This article is a shortened version of my Master’s research paper, which Prof. Chris Dietrich advised. I became interested in progressivism in Prof. Dietrich’s American Political and Intellectual History since 1877 class, particularly on how the “robber barons” defended themselves against attacks from progressive muckrakers who exposed businessmen’s unethical practices. For a case study, it was natural to look at the Standard Oil Company, the most visible of the great trusts and the subject of muckraker Ida Tarbell’s classic The History of the Standard Oil Company. Since the Supreme Court successfully dissolved Standard Oil in 1911, historians have exclusively considered the company’s response to Ida Tarbell insufficient from a public relations perspective. Yet from what I saw, no historians had actually examined what the company did do. That was how I found my historiographical gap. I decided to go into the archives and tell the story of how Standard Oil and John D. Rockefeller attempted to recover their reputations with public statements, official histories, and some of the first professional PR agents in American history. When placed in historical context, this response was groundbreaking – the field of PR was in its infancy, so Standard Oil agents were largely making this up as they went along. Going further, I tied this small study to the Progressive Movement at large. In the Standard Oil case, progressives attacked a corporation, and that corporation defended itself by developing the PR field. This started a trend of other businesses following suit, and by the 1920s the modern public relations field was largely established. Therefore, I argue that the anti-business activities of the progressives inadvertently helped big business establish itself. The editor of the Journal of the Gilded Age and Progressive Era liked this provocative argument about progressivism, and it definitely helped get this article published.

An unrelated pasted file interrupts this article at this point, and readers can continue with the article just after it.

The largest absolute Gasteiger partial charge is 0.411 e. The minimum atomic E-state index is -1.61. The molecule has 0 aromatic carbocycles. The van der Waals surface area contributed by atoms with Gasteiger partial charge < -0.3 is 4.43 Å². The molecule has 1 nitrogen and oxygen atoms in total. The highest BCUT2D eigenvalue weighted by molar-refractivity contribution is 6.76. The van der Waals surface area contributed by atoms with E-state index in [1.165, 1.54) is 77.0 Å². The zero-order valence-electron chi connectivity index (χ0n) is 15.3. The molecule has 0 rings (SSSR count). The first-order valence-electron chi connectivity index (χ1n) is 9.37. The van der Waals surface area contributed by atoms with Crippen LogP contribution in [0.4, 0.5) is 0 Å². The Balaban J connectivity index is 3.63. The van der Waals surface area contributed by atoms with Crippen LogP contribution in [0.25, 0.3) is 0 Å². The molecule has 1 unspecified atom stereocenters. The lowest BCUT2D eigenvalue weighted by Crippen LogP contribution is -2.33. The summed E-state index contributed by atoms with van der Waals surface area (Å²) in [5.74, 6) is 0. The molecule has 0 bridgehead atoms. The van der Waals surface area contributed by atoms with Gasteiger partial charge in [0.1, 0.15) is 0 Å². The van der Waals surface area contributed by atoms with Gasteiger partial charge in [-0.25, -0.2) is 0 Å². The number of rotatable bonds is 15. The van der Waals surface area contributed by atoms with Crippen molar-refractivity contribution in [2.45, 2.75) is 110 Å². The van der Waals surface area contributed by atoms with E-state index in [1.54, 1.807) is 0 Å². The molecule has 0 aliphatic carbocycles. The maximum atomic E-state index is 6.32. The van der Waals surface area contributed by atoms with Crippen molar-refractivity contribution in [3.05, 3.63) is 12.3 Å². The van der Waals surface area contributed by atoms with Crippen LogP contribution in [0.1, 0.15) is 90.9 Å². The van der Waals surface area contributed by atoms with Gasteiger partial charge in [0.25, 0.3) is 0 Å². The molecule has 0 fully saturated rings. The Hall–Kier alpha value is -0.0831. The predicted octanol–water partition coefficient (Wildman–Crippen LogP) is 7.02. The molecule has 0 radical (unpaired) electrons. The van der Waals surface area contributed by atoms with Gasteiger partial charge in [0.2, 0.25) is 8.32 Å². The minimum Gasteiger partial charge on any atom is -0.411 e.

“Economic Inequality and the New School of American Economics,” Special Issue – Growing Apart: Religious Reflection on the Rise of Economic Inequality, Religions 8.6 (2017): 99-110.